14. Hans. Do you really mean that there are sceptic conferences where Lewandowski is celebrated? If so then things are getting real bad? Run for the hills.

    Liked by 1 person

  15. John. Thank you for your contribution to The Conversation. It illustrates, almost perfectly, the perils of academic study without a grounding in the real world. You seem to have offered Willi and the contributorati a veritable repast to chew upon.
    I wonder if there might have been other changes affecting the oil industry that resulted in a change of language. When did threats of divestment begin? Did reactions to the 2010 Gulf of Mexico oil spill influence risk and hazard assessment and thus the chosen wording in oil company documents. Since the good professor’s contribution seems to have been a crude and mechanical word search and count, there can be no context and no understanding. Her conclusions are crude biased guesses, with no possibility of verification. I would have awarded an F.*

    * I once had to second mark a somewhat similar undergraduate thesis (frequency of climate change stories in British newspapers over time). That got an A+

    Liked by 1 person

  16. Alan,

    You say, “Her conclusions are crude biased guesses, with no possibility of verification.”

    Well they certainly come across as crude guesses, and there can be no doubt that she approached her work with preconceived ideas (hence the relevance of Paul’s objections). However, whilst you and I may have no possibility of verification, the author of the study had no such excuse. It would have been easy for her to survey how the development of rhetoric has differed from sector to sector, but she does not appear to have done so. If she had, she may have discerned a pattern that is peculiar to the oil industry. However, I very much doubt that she would have done, and if she did, it probably still wouldn’t support her thesis. As I indicated, the growing dominance of the risk management paradigm in corporate procedure and rhetoric is a pan-sector phenomenon. Furthermore, it is not restricted to environmental management. At various stages in my career I have had to specialise in health and safety management, information security management, high integrity systems development, environmental management, project risk management and quality management (specifically, software quality assurance). In all cases I was instrumental in gaining the required certifications for corporate governance purposes, and in all cases the jargon of risk management featured prominently in the required corporate documentation. To say that such jargon is adopted as a ploy to disown or downgrade issues of importance is simply ludicrous.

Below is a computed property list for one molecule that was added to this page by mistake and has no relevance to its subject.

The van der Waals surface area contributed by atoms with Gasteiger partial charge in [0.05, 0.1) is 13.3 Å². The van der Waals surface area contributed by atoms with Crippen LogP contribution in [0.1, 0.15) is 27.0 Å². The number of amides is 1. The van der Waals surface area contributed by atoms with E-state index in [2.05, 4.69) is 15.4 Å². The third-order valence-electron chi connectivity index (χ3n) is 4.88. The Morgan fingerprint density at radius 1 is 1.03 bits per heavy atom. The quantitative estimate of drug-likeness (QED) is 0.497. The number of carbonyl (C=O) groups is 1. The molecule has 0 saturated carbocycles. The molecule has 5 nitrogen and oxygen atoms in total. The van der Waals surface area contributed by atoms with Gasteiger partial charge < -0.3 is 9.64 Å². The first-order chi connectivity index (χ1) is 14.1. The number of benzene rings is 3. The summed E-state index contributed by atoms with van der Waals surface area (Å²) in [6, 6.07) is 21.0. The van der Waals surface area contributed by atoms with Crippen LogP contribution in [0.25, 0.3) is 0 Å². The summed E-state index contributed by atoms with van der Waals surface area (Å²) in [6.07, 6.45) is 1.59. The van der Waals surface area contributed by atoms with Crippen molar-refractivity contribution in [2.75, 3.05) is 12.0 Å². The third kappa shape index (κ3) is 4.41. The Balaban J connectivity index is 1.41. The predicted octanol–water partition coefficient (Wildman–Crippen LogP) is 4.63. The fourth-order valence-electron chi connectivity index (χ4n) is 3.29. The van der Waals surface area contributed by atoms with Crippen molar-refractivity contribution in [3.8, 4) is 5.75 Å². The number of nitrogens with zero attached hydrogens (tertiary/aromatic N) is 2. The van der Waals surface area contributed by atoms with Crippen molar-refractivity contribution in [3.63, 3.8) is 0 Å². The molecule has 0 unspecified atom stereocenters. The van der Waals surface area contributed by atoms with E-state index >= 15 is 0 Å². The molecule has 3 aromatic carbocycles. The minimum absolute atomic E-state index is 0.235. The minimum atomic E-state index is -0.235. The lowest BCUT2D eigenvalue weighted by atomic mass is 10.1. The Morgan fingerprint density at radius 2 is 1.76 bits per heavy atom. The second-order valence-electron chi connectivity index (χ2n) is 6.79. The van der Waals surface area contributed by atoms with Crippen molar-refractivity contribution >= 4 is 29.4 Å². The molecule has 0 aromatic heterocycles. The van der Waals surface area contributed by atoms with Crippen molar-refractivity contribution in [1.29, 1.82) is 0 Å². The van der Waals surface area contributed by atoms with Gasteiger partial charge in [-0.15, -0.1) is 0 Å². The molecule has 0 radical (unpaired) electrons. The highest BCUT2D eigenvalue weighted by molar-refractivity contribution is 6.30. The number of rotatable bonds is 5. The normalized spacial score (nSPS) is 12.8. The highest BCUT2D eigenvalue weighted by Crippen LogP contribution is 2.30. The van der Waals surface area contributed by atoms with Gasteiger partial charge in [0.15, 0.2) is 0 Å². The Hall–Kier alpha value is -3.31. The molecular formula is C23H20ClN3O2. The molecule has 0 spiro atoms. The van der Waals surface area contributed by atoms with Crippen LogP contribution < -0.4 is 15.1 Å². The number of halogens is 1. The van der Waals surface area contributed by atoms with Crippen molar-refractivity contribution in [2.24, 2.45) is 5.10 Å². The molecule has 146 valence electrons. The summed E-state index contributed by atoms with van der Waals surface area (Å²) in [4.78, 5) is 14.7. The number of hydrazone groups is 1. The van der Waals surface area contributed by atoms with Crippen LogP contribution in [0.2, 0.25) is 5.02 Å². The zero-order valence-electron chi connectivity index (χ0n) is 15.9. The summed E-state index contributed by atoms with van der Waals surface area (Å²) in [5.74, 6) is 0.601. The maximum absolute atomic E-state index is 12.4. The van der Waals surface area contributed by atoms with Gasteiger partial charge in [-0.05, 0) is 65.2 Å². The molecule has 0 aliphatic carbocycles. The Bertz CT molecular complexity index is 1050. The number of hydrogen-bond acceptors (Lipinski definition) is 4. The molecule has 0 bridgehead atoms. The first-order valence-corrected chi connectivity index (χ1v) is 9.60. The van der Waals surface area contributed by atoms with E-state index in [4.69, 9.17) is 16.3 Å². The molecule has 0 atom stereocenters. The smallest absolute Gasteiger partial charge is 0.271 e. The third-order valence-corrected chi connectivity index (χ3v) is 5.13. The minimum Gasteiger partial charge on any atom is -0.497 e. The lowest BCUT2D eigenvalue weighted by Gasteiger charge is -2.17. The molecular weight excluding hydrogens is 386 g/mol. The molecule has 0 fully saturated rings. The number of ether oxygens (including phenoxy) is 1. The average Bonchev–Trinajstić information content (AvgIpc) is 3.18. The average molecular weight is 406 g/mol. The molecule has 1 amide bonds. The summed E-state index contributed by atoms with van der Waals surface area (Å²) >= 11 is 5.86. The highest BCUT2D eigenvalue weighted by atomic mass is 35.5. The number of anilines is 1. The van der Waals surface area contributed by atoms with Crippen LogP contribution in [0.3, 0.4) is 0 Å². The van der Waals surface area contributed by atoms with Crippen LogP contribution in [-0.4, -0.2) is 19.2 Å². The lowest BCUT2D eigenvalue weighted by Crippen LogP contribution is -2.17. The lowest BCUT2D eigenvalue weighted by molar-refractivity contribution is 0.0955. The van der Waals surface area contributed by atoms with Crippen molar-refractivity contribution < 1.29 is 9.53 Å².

It will be interesting to see if my post is challenged. If so, I will look forward to it, since I will be fighting very much on my own patch!

    Liked by 1 person

  17. John —It would have been easy for her to survey how the development of rhetoric has differed from sector to sector, but she does not appear to have done so. If she had, she may have discerned a pattern that is peculiar to the oil industry.

    It seems to be routine for academic activists to omit comparison. There are very few attempts to put ‘denial’ into any context, to show that the thing in question is unusual in any way. They know why. Because to do a study that compares the language of alarmists and deniers would risk being unfavourable to their preferred campaign.

    The same is true of attempts to locate the funding sources of deniers. See for example my conversation with an academic on the question of green vs brown funding at

    The only plausible justification I can think of is that it doesn’t occur to academics that ‘green’ is ‘ideological’.

    Liked by 2 people

  18. Ben,

    You say, “…a study that compares the language of alarmists and deniers would risk being unfavourable to their preferred campaign.”

    I think the first obstacle to such a study would be the establishment of objective and universally understood definitions for ‘denier’ and ‘alarmist’.

    You say, “The only plausible justification I can think of is that it doesn’t occur to academics that ‘green’ is ‘ideological’.”

    Academics don’t think ideology has anything to do with it. They see the debate as being between evidence, facts and consensus, on the one hand, versus wilful ignorance, cognitive impairment and downright bloody-mindedness on the other. The matter has long been settled as far as they are concerned. The problem has now become one of communicating the message and how one can achieve this by better understanding the pathological mind-set of the denier. We are their patients–not ideological opponents. As I recently read on The Conversation, “It’s frightening that people still hold such views.”


    Liked by 2 people

  19. Ah-ha Hans, didn’t realise I had my climate blinkers on when questioning you about sceptical conferences that would revere Lewandowski. Recursive fury at my error.

    Liked by 1 person

  20. To continue John Ridgway’s excellent point, I have just read through the annual report of a company that provides loan finance to UK housebuilders and yet has to comment on environmental risk factors. I hope everyone will be interested in reading a fairly short passage of the nonsense that every listed company in the UK has to serve up every year in the interests of…Whom, precisely? I can imagine Damian Carrington of the Graun having an orgasm upon reading such utterly pointless crap but is that sufficient to force companies to publish it?